Many or all of the products featured here are from our partners who compensate us. This influences which products we write about and where and how the product appears on a page. However, this does not influence our evaluations. Our opinions are our own. Here is a list of our partners and here's how we make money.
The investing information provided on this page is for educational purposes only. NerdWallet, Inc. does not offer advisory or brokerage services, nor does it recommend or advise investors to buy or sell particular stocks, securities or other investments.
If you want to invest in the stock market, individual stocks aren't the only choice. An exchange-traded fund (ETF) might be another option to consider.
per trade for online U.S. stocks and ETFs
per trade. Other fees apply.
no promotion available at this time
no promotion available at this time
Get up to $600 or more
when you open and fund an E*TRADE account
ETFs vs. stocks
The biggest difference between ETFs and stocks is that a stock represents ownership in a single company, whereas an exchange-traded fund is a collection of investable assets and securities, including stocks and bonds. Both can be bought and sold during the day when the stock market is open.
What it is
A basket of stocks that track a specific asset class or index.
A type of security that represents ownership in a company.
You want diversification in your portfolio without doing all the work of picking stocks.
You want to pick and choose the companies that make up your stock portfolio.
Brokers will charge expense ratios to cover its operational costs, and potentially commissions when an ETF is bought or sold.
Commissions are paid to the broker when bought or sold.
Pros and cons of ETFs
More diversification: ETFs are a basket of assets, allowing you as an investor to buy into a bundle that tracks the performance of different indexes, industries, companies, and more. Having more diversification in your investing portfolio allows some safeguards against market volatility, especially if a certain company or industry has a bad year.
Transparency of funds: ETFs typically disclose their holdings publicly every day, compared with monthly or quarterly for mutual funds. You get to see exactly what you’re investing in. While you aren’t able to choose what goes into your ETF, this allows you to see exactly what you’re investing in.
Tax benefits: For most ETFs, capital gains taxes are only incurred when they are sold. And because you get to decide when to sell an ETF, you may be able to avoid higher short-term capital gains tax rates.
Trading costs: On top of expense ratios, which are annual fees you pay to cover a fund's expenses, an ETF might also come with management fees. Some brokers also have ETF commissions.
Potential liquidity issues: An ETF could close if it isn’t able to cover its administrative costs. In this scenario, investors need to sell sooner than planned and potentially at a loss, incurring an unexpected tax burden.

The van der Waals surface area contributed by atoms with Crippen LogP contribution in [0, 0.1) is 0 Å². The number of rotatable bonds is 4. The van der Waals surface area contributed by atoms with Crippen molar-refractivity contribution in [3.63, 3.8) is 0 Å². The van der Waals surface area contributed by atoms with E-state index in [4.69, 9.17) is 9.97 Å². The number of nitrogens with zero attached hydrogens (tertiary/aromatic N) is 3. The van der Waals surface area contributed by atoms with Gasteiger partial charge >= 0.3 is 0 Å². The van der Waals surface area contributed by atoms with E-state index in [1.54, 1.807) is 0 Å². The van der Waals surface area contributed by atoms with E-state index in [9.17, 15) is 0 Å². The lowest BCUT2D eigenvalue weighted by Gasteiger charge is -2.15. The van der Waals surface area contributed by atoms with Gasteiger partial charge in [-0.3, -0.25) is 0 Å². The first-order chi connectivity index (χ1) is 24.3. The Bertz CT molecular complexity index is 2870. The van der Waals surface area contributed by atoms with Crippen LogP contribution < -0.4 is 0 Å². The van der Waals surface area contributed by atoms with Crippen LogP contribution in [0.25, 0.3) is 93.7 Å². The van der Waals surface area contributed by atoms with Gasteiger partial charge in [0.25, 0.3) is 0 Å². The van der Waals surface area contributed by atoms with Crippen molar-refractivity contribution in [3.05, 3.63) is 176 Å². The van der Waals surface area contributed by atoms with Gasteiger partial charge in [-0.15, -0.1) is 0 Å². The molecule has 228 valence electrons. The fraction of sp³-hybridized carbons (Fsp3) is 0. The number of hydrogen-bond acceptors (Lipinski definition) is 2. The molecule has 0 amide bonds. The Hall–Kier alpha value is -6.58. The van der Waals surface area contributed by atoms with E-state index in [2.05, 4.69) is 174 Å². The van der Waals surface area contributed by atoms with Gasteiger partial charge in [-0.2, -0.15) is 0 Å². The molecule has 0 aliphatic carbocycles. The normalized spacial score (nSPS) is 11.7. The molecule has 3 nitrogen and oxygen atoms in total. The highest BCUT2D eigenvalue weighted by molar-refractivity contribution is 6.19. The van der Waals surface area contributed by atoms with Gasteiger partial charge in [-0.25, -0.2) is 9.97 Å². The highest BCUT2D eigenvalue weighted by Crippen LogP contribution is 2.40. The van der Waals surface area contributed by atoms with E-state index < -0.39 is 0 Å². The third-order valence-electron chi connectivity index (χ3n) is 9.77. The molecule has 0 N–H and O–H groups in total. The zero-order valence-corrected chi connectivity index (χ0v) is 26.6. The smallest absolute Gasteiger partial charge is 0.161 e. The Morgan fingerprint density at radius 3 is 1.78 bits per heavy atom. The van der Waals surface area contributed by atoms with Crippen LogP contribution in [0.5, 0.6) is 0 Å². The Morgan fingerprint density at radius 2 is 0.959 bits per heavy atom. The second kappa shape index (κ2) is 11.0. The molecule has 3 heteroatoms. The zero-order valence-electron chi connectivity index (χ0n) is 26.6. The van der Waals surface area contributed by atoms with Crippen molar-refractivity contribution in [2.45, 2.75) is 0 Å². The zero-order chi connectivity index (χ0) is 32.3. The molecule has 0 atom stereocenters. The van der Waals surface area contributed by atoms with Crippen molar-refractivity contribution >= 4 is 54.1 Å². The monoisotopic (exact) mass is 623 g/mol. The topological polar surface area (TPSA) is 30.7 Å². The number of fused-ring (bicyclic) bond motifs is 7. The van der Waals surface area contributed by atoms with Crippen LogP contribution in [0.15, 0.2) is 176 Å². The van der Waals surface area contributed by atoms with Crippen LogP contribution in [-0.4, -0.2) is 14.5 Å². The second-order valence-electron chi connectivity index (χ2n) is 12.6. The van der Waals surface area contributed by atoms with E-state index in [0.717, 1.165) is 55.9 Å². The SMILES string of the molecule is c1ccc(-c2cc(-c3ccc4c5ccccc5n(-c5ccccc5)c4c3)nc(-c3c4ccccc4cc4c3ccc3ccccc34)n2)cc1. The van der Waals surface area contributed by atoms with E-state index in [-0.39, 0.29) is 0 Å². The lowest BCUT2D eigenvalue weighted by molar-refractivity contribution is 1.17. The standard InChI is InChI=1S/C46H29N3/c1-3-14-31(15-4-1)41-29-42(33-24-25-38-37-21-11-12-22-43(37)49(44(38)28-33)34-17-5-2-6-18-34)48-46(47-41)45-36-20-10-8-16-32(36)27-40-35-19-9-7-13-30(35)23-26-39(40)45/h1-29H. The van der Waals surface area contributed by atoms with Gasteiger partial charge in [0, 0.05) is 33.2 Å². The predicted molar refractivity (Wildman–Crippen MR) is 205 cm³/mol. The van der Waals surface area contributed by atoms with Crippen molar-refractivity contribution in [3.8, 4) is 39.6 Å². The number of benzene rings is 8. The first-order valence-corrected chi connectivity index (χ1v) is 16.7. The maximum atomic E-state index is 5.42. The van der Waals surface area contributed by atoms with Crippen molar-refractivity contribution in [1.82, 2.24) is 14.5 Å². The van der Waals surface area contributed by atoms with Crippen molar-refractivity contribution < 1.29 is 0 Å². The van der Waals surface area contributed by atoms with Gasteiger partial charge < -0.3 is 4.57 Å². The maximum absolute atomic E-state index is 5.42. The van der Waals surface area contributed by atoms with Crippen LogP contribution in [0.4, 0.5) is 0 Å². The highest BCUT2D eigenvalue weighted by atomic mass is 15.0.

Not designed to beat the market: Just like an index fund, an ETF isn’t intended to outperform the market, but track it. This means that if the index it’s tracking falls, your ETF — and potentially portfolio — could too.
» Dive deeper: See the best index funds and how to invest.
Pros and cons of stocks
Highly liquid: Investors can buy and sell shares on stock exchanges during trading hours. This allows almost immediate flexibility to adjust a portfolio as needed and in response to market conditions.
Dividends payments: Some companies pay a portion of their earnings directly to investors through dividends, typically quarterly. This allows shareholders to make money without selling their shares.
Limited fees: Many brokers charge no fees for using their services, or even to buy and sell stocks, which means that you get to keep more of any profits made.
Riskier than funds: A company’s stock value varies day to day. While it’s possible that the stock price could skyrocket, it could just as easily plummet, potentially risking a portion or all of your investment.
More time intensive: As an investor, you’ll need to do extensive stock research and build the knowledge to choose which stocks to buy, monitor your portfolio and decide when to sell.
» Ready to get started with stocks? See our picks for the best brokers for stock trading.
The bottom line
An investor looking to build a well-diversified portfolio doesn’t have to choose between stocks and ETFs. Instead, understanding the different investment options, tax implications and more can help you build a strategy to meet your financial goals.
Investing in ETFs provides the diversification of a mutual fund, saving you the time of researching specific assets for investment, while also giving you the flexibility of trading it like a stock.
Investing in stocks, on the other hand, gives you full control over your investment selections. If a company does well, there is potential for higher returns compared with an ETF, but it’s likely that this won’t always happen, especially in the long-term. Investing on your own also means staying well-informed about a company by studying its management, financial statements, industry news, government regulations and more — all of which takes time.
Investing doesn’t have to be all-or-nothing. Depending on your financial goals and investing preferences, you can decide if a portion of your funds should go toward investing in stocks, and another portion is made up of diversified funds, such as index funds or ETFs.
» Ready to get started with ETFs? See our picks for the best brokers for ETF investing.